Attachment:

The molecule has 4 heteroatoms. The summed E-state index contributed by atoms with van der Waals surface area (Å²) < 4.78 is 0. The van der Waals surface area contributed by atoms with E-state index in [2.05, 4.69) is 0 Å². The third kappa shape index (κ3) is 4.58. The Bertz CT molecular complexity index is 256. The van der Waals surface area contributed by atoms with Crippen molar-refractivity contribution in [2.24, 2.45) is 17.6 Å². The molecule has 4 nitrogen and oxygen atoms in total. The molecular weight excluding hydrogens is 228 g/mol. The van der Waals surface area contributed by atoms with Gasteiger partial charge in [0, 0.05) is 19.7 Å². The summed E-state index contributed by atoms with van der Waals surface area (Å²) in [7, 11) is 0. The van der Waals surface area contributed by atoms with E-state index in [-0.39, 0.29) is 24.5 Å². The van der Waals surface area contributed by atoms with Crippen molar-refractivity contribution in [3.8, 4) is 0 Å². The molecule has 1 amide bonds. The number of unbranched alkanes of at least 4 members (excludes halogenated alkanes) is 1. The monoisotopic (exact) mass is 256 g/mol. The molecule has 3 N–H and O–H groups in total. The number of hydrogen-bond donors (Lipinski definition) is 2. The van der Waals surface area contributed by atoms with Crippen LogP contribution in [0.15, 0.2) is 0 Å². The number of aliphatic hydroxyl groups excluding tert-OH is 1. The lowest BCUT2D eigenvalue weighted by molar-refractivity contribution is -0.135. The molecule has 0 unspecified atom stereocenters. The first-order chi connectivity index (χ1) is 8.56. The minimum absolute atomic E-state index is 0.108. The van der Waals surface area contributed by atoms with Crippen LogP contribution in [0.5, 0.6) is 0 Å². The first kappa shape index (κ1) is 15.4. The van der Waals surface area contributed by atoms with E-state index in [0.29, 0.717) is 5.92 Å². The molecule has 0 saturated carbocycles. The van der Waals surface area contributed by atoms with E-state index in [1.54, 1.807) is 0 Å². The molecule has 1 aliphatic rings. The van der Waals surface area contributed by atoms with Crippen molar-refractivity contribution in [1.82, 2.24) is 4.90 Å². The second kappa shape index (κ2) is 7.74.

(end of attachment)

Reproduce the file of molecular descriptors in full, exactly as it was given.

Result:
The molecule has 4 heteroatoms. The summed E-state index contributed by atoms with van der Waals surface area (Å²) < 4.78 is 0. The van der Waals surface area contributed by atoms with E-state index in [2.05, 4.69) is 0 Å². The third kappa shape index (κ3) is 4.58. The Bertz CT molecular complexity index is 256. The van der Waals surface area contributed by atoms with Crippen molar-refractivity contribution in [2.24, 2.45) is 17.6 Å². The molecule has 4 nitrogen and oxygen atoms in total. The molecular weight excluding hydrogens is 228 g/mol. The van der Waals surface area contributed by atoms with Gasteiger partial charge in [0, 0.05) is 19.7 Å². The summed E-state index contributed by atoms with van der Waals surface area (Å²) in [7, 11) is 0. The van der Waals surface area contributed by atoms with E-state index in [-0.39, 0.29) is 24.5 Å². The van der Waals surface area contributed by atoms with Crippen molar-refractivity contribution in [3.8, 4) is 0 Å². The molecule has 1 amide bonds. The number of unbranched alkanes of at least 4 members (excludes halogenated alkanes) is 1. The monoisotopic (exact) mass is 256 g/mol. The molecule has 3 N–H and O–H groups in total. The number of hydrogen-bond donors (Lipinski definition) is 2. The van der Waals surface area contributed by atoms with Crippen LogP contribution in [0.15, 0.2) is 0 Å². The number of aliphatic hydroxyl groups excluding tert-OH is 1. The lowest BCUT2D eigenvalue weighted by molar-refractivity contribution is -0.135. The molecule has 0 unspecified atom stereocenters. The first-order chi connectivity index (χ1) is 8.56. The minimum absolute atomic E-state index is 0.108. The van der Waals surface area contributed by atoms with Crippen LogP contribution in [0.5, 0.6) is 0 Å². The first kappa shape index (κ1) is 15.4. The van der Waals surface area contributed by atoms with E-state index in [0.29, 0.717) is 5.92 Å². The molecule has 0 saturated carbocycles. The van der Waals surface area contributed by atoms with E-state index in [1.54, 1.807) is 0 Å². The molecule has 1 aliphatic rings. The van der Waals surface area contributed by atoms with Crippen molar-refractivity contribution in [1.82, 2.24) is 4.90 Å². The second kappa shape index (κ2) is 7.74.